Lydia Loveless, “Indestructible Machine”


Today’s Cool Album of the Day (#567 in the Series) is Lydia Loveless, Indestructible Machine – NEW MUSIC REVIEW (Bloodshot Records)

The first thing that hits you between the eyes when you look at the CD cover from the new release by Lydia Loveless, Indestructible Machine, is a mostly black and white female Huck Finn anti Norman Rockwell looking drawing of Lydia swigging from a gas can.   The second thing you see when you turn the cover over is a picture of the diminutive songstress smoking a cigarette next to two empty bottles and a well-played guitar.

If by taking these two images into your own internal data base your resulting output delivers an alt-country version of country party girl Gretchen Wilson, who in turn is a female version of Hank Williams Jr., you would not be close to describing this genre bending artist who at the tender age of 21 has thrown herself into the spotlight and seems to be determined to hit you over the head with a whiskey bottle to announce her presence and to make sure you know that she is here to stay.

Indestructible Machine at first listen comes off a little frenetic in parts especially with the lead-off song “Bad Way to Go” with the Flatt and Scruggs banjo on steroids intro that announces her presence in a big way followed up by a 100 miles an hour snare and kick drum that smokes like a dragster leaving the starting line. Lydia writes her own songs and most, like this one, are thematic wonders that involve getting drunk, falling in love, making men cry or some combination of the above.  After several critical listens the frenetic pace slows down and is replaced by a healthy respect for the pacing and excellent production value throughout the album.

The first “damn this chick can sing” moment comes with the second song “Can’t Change Me” with her throaty whiskey-soaked voice sounding like Neko Case gargling with a sidecar of Lucinda Williams. “It’s going to change the way you feel about me baby, but it won’t change me” is an anthem that seems to pretty much sum up how she is feeling about her life, her career, and this album as a whole.

Just to prove that she is more than just a party girl on “More Like Them” she laments “I hear that there’s a party tonight I probably won’t go but thanks for the invite, I’d rather stay home and drink gallons of wine, I must be right nobody stops by”, a tune where she turns the songwriting microscope on herself and wonders why she can’t be like the kind that go out of their way to make new friends and the kind that feel sad when relationships end, and spends the night alone taking emotional stock of her life instead of going to party.  Heady and emotional stuff that shows a beyond her years talent and an autobiographical insight to her song-craft that will serve her well and set her apart from her peers.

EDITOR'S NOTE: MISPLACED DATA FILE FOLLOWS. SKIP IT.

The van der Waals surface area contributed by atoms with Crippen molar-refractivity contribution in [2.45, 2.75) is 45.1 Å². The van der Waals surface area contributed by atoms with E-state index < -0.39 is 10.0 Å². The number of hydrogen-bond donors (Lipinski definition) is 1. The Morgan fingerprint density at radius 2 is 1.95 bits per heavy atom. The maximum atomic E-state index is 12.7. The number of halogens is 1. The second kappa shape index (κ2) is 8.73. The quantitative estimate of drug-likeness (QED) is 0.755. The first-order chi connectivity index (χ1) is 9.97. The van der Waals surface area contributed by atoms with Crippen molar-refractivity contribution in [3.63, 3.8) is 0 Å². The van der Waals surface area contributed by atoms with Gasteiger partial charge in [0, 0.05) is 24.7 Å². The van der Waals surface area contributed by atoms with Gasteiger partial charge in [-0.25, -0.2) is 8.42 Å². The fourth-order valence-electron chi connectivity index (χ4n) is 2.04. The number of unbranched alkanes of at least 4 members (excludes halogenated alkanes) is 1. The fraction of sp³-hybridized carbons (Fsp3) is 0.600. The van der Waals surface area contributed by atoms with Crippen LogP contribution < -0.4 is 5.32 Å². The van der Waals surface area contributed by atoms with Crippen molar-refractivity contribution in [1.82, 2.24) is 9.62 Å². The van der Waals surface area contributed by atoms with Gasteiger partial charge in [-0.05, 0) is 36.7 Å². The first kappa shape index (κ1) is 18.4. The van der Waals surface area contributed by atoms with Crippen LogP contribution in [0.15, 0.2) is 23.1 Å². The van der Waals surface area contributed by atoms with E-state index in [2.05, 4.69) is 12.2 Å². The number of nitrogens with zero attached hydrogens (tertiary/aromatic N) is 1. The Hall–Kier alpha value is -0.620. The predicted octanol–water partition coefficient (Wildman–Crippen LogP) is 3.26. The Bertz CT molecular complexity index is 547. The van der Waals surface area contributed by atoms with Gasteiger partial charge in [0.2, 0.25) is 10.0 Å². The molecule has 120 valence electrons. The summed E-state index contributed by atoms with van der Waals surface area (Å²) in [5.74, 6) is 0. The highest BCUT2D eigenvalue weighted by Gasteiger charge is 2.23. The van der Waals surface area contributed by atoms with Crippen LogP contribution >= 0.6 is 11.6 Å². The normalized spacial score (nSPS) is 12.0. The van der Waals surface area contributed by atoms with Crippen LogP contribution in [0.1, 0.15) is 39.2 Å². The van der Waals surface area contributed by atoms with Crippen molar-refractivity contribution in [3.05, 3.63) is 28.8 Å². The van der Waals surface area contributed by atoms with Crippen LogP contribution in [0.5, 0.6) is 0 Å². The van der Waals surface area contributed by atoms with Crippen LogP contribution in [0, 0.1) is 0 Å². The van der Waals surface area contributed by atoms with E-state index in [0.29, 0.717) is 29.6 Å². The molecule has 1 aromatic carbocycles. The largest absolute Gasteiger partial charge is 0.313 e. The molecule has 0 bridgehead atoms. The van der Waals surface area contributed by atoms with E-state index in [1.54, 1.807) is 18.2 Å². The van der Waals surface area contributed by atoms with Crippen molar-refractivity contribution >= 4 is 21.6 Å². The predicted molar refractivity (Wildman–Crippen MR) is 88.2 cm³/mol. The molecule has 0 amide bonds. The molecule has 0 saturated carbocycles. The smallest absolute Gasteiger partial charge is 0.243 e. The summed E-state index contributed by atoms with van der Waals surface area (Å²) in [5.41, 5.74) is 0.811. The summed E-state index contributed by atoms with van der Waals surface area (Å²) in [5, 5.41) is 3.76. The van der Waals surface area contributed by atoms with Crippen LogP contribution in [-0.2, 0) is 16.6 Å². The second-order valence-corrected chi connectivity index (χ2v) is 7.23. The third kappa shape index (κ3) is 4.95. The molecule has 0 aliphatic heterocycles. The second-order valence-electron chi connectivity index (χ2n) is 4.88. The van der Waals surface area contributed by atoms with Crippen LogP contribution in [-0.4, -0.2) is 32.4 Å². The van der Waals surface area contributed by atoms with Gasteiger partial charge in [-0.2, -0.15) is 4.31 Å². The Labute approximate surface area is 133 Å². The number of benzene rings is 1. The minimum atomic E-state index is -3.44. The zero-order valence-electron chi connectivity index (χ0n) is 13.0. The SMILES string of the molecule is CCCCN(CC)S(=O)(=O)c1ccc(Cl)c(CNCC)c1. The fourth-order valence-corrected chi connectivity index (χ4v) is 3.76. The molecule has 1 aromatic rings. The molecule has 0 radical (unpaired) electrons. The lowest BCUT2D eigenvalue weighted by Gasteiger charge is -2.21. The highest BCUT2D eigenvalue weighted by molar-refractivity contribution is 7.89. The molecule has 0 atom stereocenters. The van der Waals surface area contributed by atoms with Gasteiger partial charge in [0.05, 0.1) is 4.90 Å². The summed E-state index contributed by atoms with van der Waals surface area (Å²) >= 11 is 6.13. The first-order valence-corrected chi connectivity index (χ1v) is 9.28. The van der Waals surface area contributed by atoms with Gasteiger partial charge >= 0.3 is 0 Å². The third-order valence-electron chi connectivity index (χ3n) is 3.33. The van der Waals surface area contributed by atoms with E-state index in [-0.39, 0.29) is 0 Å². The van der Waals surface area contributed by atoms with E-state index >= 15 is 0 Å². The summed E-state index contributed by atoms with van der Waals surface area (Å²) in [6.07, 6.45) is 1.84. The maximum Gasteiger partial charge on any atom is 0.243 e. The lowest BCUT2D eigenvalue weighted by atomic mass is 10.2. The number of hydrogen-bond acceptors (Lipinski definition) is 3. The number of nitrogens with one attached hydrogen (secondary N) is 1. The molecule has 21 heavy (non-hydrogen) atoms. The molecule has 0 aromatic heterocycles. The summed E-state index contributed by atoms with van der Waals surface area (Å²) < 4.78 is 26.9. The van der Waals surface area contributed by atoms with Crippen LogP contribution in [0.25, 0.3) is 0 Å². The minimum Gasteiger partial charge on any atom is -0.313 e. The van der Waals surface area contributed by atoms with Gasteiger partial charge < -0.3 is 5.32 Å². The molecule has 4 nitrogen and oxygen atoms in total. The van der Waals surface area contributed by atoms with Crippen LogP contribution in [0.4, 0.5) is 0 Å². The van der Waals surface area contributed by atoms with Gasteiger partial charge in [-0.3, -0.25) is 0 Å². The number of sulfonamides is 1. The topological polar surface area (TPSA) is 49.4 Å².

“How Many Women” could have been performed by Patsy Cline or sung by Loretta Lynn and clearly shows her love for the classics with a band that stops delicately short of turning the song into a Grand Old Opry appearance and instead puts enough of an updated Americana feel to the song to make it her own. And is there even an answer to the question she poses so melodically? How many women does a man need anyway? How many does it take to make him happy?

“Jesus Was A Wino” is a great morning after song while “Steve Earle” is about a guy that called himself Steve Earle and would come to her shows wanting her to demo some of the songs he had written. This cleverly written song shows that she has some immense songwriting chops to go along with her huge “carry to the back of the room” singing voice that is in full force here.

Ultimately, this album is a fun rollercoaster ride through a mix-master of genres including Cow-Punk, Country, Americana, Psycho-Billy, Rock, and a hint of some blues guitar licks. Detractors might say that she should settle on one genre and create a following there even it is a cult following like Hank III has developed.  I for one like the eclectic genre hopping and hope she keeps to the formula with her subsequent releases.

What Lydia Loveless does have going for her is a diverse talent that will appeal to a wide variety of audiences once they sit down and give her a listen. This along with her youth, cute looks, and Neko Case’s delinquent younger sister swagger will definitely take her places.

I am just waiting for that moment when the real Steve Earle joins her on stage.

Walt Falconer

Track List

  1. Bad Way To Go
  2. Can’t Change Me (MP3)
  3. More Like Them
  4. How Many Women
  5. Jesus Was A Wino
  6. Steve Earle
  7. Learn To Say No
  8. Do Right
  9. Crazy


  • Lydia Loveless Guitar, Vocals
  • Parker Chandler – Drums
  • Barry Hensley – Pedal Steel
  • Adrian Jusdanis – Violin
  • Ben Lamb – Bass
  • Todd May -Guitar, Vocals
  • Rob Woodruff – Banjo


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Posted by Larry Carta

1 Comment

  1. Mark (02 Dec 2011, 11:44)

    I have been listening to this for over a month now. Dig it, big time! It’s both moving, and causes movement! Good call on this Larry!

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